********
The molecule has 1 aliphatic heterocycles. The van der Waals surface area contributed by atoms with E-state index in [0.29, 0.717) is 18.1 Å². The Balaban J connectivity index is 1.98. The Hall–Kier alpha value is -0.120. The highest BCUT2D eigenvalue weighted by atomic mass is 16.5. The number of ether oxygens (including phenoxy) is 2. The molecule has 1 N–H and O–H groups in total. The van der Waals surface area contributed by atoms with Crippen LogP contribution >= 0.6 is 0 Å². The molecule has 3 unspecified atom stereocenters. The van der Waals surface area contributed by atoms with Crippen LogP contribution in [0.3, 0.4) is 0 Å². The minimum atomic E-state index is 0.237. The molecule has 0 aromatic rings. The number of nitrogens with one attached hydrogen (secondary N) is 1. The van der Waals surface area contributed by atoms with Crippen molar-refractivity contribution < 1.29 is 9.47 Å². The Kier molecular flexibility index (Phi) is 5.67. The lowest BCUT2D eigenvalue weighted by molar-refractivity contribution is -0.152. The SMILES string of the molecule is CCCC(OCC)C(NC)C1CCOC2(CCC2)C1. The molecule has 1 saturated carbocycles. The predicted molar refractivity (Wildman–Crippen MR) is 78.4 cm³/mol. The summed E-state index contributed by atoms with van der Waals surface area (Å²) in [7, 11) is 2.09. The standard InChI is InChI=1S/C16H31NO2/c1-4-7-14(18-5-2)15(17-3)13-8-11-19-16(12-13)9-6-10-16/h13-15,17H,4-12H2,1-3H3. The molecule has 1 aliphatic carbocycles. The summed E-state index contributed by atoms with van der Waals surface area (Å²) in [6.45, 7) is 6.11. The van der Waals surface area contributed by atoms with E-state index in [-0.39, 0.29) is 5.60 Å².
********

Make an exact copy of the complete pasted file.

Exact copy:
The molecule has 1 aliphatic heterocycles. The van der Waals surface area contributed by atoms with E-state index in [0.29, 0.717) is 18.1 Å². The Balaban J connectivity index is 1.98. The Hall–Kier alpha value is -0.120. The highest BCUT2D eigenvalue weighted by atomic mass is 16.5. The number of ether oxygens (including phenoxy) is 2. The molecule has 1 N–H and O–H groups in total. The van der Waals surface area contributed by atoms with Crippen LogP contribution >= 0.6 is 0 Å². The molecule has 3 unspecified atom stereocenters. The van der Waals surface area contributed by atoms with Crippen LogP contribution in [0.3, 0.4) is 0 Å². The minimum atomic E-state index is 0.237. The molecule has 0 aromatic rings. The number of nitrogens with one attached hydrogen (secondary N) is 1. The van der Waals surface area contributed by atoms with Crippen molar-refractivity contribution < 1.29 is 9.47 Å². The Kier molecular flexibility index (Phi) is 5.67. The lowest BCUT2D eigenvalue weighted by molar-refractivity contribution is -0.152. The SMILES string of the molecule is CCCC(OCC)C(NC)C1CCOC2(CCC2)C1. The molecule has 1 saturated carbocycles. The predicted molar refractivity (Wildman–Crippen MR) is 78.4 cm³/mol. The summed E-state index contributed by atoms with van der Waals surface area (Å²) in [7, 11) is 2.09. The standard InChI is InChI=1S/C16H31NO2/c1-4-7-14(18-5-2)15(17-3)13-8-11-19-16(12-13)9-6-10-16/h13-15,17H,4-12H2,1-3H3. The molecule has 1 aliphatic carbocycles. The summed E-state index contributed by atoms with van der Waals surface area (Å²) in [6.45, 7) is 6.11. The van der Waals surface area contributed by atoms with E-state index in [-0.39, 0.29) is 5.60 Å².